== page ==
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Tackling The Mysteries Of Law & Contract Management

January 4, 2011

I recall some years ago, when researching for a presentation, I discovered the origin of the word ‘mystery’. It was a mediaeval term, used to describe the craft guilds and their hidden practices and methods.

Those craft guilds were the fore-runners of today’s professions. Now, as then, there is a tension between the obvious merits of specialization and the maintenance of high standards of practice, versus the inclination to create barriers to entry and to resist change.

This conflict is especially evident in the legal profession and, by association, it affects many contract and commercial managers. As an article in The Economist points out (‘Offshoring Your Lawyer’), there is widespread belief that lawyers are inefficient and overpaid. In large part, this is because they often fail to distinguish high value work from routine and low value tasks. Respect for the judgment of a good lawyer can be undermined by frustration over the profession’s reluctance to innovate and its insistence that repetitive activities require the intervention of high-paid professionals.

The practice of law definitely demands thoroughness and sound investigative techniques. But so do fields such as medicine, scientific research and engineering. In each of these, there are many lower level (and lower salaried) positions to undertake supporting or peripheral roles. In addition, technology has made major inroads, enabled by a readiness to record experience and define patterns that enable the application of consistent methods to generate rapid results.

Many legal jobs are routine and could be conducted far faster and far more cheaply than they are today. The same applies to contract management. Work could be automated; it could be outsourced; it could be transferred to the client.

At present, the focus for change appears to be on the external law firm, where costs have risen and billing practices are widely regarded as unsustainable. The Economist forecasts a surge in outsourcing and a consequent ‘squeeze’ on the profession, especially in the United States (where the number of lawyers has continued to increase). This will drive many to look at careers in related areas – such as contract and commercial management. Hence we already see a growing inclination by in-house legal groups to assert territorial rights over all contract-related activity.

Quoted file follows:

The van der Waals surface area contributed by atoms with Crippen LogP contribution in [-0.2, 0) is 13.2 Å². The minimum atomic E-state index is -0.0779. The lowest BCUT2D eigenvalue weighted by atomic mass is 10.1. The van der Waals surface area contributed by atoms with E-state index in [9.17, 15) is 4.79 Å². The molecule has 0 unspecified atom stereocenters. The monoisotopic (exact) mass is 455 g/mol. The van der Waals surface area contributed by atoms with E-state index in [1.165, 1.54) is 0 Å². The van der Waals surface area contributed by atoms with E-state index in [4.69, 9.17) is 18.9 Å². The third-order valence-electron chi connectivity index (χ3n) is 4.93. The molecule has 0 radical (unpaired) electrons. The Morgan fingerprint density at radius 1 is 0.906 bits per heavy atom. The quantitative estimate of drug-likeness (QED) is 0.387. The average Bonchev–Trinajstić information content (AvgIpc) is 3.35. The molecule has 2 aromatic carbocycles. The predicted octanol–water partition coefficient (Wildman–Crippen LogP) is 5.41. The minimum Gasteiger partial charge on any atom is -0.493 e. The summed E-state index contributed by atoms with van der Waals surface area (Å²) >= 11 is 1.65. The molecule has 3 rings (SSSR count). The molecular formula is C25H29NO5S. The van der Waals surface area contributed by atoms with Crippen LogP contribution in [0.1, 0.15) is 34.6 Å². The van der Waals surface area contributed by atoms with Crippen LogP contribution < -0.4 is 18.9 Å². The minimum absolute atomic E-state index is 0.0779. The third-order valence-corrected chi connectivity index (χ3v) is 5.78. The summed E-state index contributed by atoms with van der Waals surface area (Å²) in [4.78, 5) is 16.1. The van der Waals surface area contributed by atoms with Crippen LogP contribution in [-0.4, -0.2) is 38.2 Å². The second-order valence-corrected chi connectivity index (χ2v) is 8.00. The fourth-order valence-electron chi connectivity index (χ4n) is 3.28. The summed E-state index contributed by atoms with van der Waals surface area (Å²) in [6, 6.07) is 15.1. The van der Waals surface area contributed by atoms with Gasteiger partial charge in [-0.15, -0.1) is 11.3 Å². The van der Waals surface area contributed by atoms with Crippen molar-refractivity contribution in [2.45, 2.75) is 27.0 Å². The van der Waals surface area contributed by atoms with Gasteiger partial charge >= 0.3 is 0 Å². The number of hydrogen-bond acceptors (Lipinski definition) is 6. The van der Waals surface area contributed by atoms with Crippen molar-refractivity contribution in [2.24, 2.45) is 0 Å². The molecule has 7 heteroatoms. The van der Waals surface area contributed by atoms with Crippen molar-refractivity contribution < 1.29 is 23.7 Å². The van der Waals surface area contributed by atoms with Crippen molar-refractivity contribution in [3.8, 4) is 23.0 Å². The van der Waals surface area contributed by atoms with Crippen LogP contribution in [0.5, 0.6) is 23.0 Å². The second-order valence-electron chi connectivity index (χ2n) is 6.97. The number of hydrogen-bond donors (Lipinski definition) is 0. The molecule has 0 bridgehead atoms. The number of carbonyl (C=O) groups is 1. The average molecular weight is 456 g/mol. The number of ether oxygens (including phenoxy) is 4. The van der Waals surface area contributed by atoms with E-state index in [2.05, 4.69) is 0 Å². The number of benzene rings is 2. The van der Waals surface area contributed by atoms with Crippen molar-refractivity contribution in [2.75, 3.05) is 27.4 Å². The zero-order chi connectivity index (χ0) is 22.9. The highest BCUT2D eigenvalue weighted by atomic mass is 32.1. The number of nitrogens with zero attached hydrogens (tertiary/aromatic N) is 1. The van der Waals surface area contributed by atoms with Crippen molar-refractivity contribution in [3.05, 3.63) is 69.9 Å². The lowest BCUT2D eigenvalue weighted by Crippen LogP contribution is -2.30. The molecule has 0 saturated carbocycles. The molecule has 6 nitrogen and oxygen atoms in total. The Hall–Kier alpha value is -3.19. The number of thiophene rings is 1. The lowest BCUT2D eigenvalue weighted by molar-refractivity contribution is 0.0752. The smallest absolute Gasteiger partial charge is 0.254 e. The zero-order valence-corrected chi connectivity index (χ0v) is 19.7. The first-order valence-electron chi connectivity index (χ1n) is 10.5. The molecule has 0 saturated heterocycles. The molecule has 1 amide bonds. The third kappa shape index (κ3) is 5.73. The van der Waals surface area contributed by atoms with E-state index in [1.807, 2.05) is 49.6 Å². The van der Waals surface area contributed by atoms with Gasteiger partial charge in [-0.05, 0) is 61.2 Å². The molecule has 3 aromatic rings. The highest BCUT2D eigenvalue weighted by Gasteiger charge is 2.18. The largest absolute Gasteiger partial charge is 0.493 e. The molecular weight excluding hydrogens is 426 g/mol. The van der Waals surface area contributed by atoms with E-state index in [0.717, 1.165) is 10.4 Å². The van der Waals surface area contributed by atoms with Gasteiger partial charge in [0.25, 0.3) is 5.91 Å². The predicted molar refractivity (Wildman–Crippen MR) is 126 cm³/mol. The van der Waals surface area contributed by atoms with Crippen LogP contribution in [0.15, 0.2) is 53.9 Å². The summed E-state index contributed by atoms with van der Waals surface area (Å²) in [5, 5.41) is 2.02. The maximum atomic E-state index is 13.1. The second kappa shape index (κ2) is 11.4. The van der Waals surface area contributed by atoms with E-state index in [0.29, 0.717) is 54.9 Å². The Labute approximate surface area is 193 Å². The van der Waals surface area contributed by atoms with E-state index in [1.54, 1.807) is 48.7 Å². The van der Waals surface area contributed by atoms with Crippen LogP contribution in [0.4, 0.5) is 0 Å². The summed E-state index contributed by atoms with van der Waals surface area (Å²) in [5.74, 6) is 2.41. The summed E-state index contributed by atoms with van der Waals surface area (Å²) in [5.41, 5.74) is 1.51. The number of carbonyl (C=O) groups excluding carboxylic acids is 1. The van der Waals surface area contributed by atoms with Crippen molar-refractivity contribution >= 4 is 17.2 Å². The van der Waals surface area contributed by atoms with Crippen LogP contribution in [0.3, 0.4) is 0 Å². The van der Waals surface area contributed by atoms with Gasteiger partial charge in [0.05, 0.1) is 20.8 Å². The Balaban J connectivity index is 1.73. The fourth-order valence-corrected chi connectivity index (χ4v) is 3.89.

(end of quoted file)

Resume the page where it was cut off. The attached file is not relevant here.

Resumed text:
Lou Gerstner, when he was CEO of IBM, made the observation that ‘contract management is far too important to be left to the lawyers’. He is right. Many lawyers can excel at contract management and some General Counsel are visionary leaders. But contract management is a business discipline, requiring wider knowledge and talents than those taught to the law graduate. It demands judgments that take account of the legal issues, but are not subjugated to them. Mr. Gerstner understood this. He felt that contract management was all about brand image – that is, supporting the brand’s reputation and demonstrating its quality and trustworthiness.

Does all of this really matter? I think it does. As another Economist article (‘The Tyranny Of Choice’) points out, we are increasingly overwhelmed by the volume and variety of products and services at our disposal. Research shows that increased choice creates confusion and delays decisions. This plays into the hands of those who focus on their brand image. “Brands simplify choices. They are a guarantee of quality or consistency in a confusing market, and a badge of trust.”

So as we enter a new year, the need to improve the quality and value of legal and contract management services is pressing. And so is the importance of distinguishing between them and ensuring that each, in its own way, is contributing to external perceptions of trust and quality.

2 Comments
  1. Peter permalink

    Hello Tim

    Interesting read, as always.

    Lou Gerstner`s quote reminds me of Clemenceau’s famous line “War is too important to be left to the generals”
    -recited by Jack D. Ripper in Dr. Strangelove.

    “Supporting the brand image and demonstating its trustworthiness”. I am interested in that concept and to apply it by example: Dell`s recent SEC settlement; taking payments from Intel in order to avert rival AMD procurement. Up to 70+ % of EBIT in one year from the Intel “MDF” alone. Then the well becomes dry and a new dawn of indirect selling…coincidence?

    …I get a little cynical about brand and trustworthiness. Such qualities of “trust” should be kept to family and friends. In business, we know what it is all about – ROI and shareholder equity. I suppose if trust increases that return, all well and good. But when the CEO is taking the cash …hardly an example for the legal or contract management functions.

    • Yes, but there is no evidence to suggest that Clemenceau sought to exclude the generals, simply that he felt they should not ‘own’ the war. And that is certainly how I understood Lou Gerstner’s observation. He recognized that contracts must protect the business, but he also believed that they must be reflective of market needs and business capabilities. In his view, lawyers do not ‘own’ decisions over what commitments the business should be making in order to satisfy customers or attract suppliers. The truth of this perspective is evident in the reluctance for lawyers to be accountable for the effectiveness of the contract – or indeed even its efficiency. They would argue – quite rightly – that they are the servants of the business people in creating the relevant terms and conditions and that the ‘wrong’ terms come about if they are given poor or misleading information.

      Hence I believe that Gerstner was seeking to ensure accountability lay where it should lie when it comes to having ‘good’ contracts – and that is with the business people.

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